To be quite honest Peds isn't my thing. You need to have a calling for it and lots of patience, something that I lack even with being a mother. Don't get me wrong, the children were adorable and baths and changing diapers is a lot easier on little humans but giving meds to a toddler was not fun at all! Just imagine having to give meds to your toddler? Now imagine having to give meds to someone else's toddler? Big difference right. Yup, my point exactly.  I rather give meds to an adult any day :) Whatever little patience I have went out the window the first minutes. Aside from that however, interacting with them was so much fun. 

On another note, the very tiny humans were so much better to work with. I totally dig the NICU. I don't know exactly what it is about super tiny humans but I loved my experience in the NICU and I was lucky enough to have had an infant almost every day in clinical. It was definitively intimidating at first but I think that was more due to my lack of knowledge on their health issues and how to go about properly caring for them. 

I didn't care much about the office setting neither. I didn't feel like I was really helping anyone. It involved a lot of parent teaching and gathering information for the provider. Kidspeace, a behavioral health inpatient setting was not my cup of tea either. It was sad learning about their family/medical history and to try and help them was very challenging. Is not my calling. Home health care was interesting, maybe it's something I can do after several years of experience in a hospital setting and with the proper training but at this moment is not something I want to do right after graduating. My calling is with the newborn and the premature babies which goes hand in hand with my love for Obstetrics but that's a topic for another post.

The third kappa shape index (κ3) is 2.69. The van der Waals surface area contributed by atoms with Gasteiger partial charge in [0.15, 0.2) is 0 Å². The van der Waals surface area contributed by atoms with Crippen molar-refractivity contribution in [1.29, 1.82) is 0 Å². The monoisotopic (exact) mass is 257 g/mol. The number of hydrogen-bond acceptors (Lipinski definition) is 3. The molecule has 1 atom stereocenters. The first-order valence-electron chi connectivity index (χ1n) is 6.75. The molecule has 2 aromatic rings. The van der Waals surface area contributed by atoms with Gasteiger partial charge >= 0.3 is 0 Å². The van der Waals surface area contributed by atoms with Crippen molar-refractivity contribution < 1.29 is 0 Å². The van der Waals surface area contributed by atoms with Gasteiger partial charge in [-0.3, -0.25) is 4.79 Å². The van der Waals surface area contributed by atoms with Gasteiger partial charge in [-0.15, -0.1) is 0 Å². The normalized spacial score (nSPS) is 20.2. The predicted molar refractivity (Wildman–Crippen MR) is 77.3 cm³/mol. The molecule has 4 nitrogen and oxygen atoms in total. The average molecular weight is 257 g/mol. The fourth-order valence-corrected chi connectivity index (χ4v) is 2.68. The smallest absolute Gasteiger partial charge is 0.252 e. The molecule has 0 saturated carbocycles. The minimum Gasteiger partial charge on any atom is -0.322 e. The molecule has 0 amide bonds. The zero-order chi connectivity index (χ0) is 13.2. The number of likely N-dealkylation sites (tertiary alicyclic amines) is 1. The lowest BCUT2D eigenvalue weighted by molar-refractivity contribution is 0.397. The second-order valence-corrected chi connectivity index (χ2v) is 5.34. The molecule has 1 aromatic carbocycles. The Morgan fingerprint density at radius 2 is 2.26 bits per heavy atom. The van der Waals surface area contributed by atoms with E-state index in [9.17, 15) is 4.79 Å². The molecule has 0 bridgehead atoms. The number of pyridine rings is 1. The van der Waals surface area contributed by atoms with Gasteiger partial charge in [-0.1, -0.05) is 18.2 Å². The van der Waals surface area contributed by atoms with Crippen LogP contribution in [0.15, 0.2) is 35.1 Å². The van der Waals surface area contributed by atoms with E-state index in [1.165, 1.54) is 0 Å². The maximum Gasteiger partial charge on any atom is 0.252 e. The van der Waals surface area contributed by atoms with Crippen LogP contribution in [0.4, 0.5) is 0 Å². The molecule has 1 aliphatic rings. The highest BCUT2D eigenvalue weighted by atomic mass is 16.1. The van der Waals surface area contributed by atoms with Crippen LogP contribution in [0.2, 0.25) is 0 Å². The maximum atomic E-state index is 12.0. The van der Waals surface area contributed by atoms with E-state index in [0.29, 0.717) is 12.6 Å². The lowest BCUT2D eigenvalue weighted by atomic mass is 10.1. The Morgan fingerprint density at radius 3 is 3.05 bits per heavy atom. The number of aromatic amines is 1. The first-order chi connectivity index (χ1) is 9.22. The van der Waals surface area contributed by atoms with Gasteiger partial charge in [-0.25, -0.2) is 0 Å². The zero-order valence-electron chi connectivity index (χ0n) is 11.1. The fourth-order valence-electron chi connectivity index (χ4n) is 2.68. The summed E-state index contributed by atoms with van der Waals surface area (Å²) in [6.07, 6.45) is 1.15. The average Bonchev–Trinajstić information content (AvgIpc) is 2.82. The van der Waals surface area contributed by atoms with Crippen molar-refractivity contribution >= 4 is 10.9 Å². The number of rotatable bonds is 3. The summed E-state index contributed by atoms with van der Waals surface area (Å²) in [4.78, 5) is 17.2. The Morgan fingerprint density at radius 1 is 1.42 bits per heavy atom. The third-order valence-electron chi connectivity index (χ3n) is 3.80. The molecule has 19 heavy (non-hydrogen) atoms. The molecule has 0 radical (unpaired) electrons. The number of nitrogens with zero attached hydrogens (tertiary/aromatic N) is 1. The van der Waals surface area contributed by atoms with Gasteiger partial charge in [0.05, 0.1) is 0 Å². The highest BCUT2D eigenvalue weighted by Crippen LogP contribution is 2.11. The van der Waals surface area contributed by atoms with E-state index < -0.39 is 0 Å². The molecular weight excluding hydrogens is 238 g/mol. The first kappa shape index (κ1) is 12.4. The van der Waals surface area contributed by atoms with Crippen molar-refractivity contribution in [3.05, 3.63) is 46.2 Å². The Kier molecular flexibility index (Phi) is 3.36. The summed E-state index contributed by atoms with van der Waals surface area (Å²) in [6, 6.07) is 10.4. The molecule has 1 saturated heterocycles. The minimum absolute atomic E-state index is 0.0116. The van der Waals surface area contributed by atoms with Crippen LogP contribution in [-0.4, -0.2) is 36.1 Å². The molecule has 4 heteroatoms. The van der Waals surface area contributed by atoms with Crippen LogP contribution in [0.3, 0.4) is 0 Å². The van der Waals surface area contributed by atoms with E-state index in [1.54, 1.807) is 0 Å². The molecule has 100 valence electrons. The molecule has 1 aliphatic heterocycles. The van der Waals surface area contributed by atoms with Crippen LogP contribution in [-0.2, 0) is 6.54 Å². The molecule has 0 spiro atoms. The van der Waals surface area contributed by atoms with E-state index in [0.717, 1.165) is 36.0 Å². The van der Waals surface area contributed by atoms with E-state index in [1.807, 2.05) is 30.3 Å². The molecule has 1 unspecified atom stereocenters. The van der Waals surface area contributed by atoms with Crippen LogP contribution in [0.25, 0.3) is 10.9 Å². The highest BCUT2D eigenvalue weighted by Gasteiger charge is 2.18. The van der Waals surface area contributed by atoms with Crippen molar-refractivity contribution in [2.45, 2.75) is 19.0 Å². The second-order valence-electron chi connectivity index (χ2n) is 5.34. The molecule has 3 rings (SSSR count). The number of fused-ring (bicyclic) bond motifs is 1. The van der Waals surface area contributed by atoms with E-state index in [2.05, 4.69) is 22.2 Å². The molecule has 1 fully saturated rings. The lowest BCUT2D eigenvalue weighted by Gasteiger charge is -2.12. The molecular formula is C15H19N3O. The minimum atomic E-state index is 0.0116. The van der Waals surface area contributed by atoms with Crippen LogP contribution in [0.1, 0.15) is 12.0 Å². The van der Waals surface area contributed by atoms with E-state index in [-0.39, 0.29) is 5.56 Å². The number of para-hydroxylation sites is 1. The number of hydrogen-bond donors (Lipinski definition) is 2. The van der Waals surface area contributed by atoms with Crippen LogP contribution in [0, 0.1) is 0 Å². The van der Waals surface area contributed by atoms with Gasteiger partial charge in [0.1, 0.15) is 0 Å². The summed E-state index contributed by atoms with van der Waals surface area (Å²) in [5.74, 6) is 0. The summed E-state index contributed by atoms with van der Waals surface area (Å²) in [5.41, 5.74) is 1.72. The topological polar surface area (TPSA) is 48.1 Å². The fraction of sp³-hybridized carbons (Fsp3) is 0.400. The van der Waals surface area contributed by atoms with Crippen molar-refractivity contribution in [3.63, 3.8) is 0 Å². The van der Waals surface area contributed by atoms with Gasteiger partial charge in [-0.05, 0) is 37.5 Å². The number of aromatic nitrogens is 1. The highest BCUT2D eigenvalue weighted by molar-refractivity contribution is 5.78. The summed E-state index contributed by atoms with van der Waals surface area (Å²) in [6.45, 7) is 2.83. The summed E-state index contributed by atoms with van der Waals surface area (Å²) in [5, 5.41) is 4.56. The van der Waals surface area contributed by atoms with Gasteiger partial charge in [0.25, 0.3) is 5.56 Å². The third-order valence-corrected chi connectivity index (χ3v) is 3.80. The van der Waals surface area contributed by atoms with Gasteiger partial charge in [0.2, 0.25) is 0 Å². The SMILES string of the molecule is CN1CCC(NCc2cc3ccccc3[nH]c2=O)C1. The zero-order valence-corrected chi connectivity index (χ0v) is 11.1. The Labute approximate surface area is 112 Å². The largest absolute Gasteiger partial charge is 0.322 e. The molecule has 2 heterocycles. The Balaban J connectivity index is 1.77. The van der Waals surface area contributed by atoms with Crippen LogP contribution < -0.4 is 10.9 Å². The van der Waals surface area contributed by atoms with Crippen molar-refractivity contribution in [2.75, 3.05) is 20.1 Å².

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On to my second specialty rotation :)

Thursday, December 7, 2017

1st Year of Nursing School *part 2

The second semester, which was Med/Surg nursing, well that was a different story. I was screwed from the very first test. Definitively no common sense there. Remember when I said that "I was indeed smart enough for nursing school"? well by the end of the first month I was back at questioning my abilities to succeed in nursing school. I had never cried so much, I had never dealt with so much anxiety and frustration. I even took a couple of trips o the doctor's office regarding my severe anxiety and of course right away they wanted to start me on medications but after taking pharmacology I wanted nothing to do with meds.

I decided to take more of a holistic and prayer approach to my anxiety issues but by that time it was a little too late. I needed a miracle to pass the class and unfortunately I didn't get it. I failed out of med/surg and I had never felt so defeated. I honestly didn't know what I was doing wrong. I felt that I was studying a lot but the question was, was I studying effectively? It was very disappointing failing and letting my family down. They were a great support system helping me in which ever way they were able and here I was failing.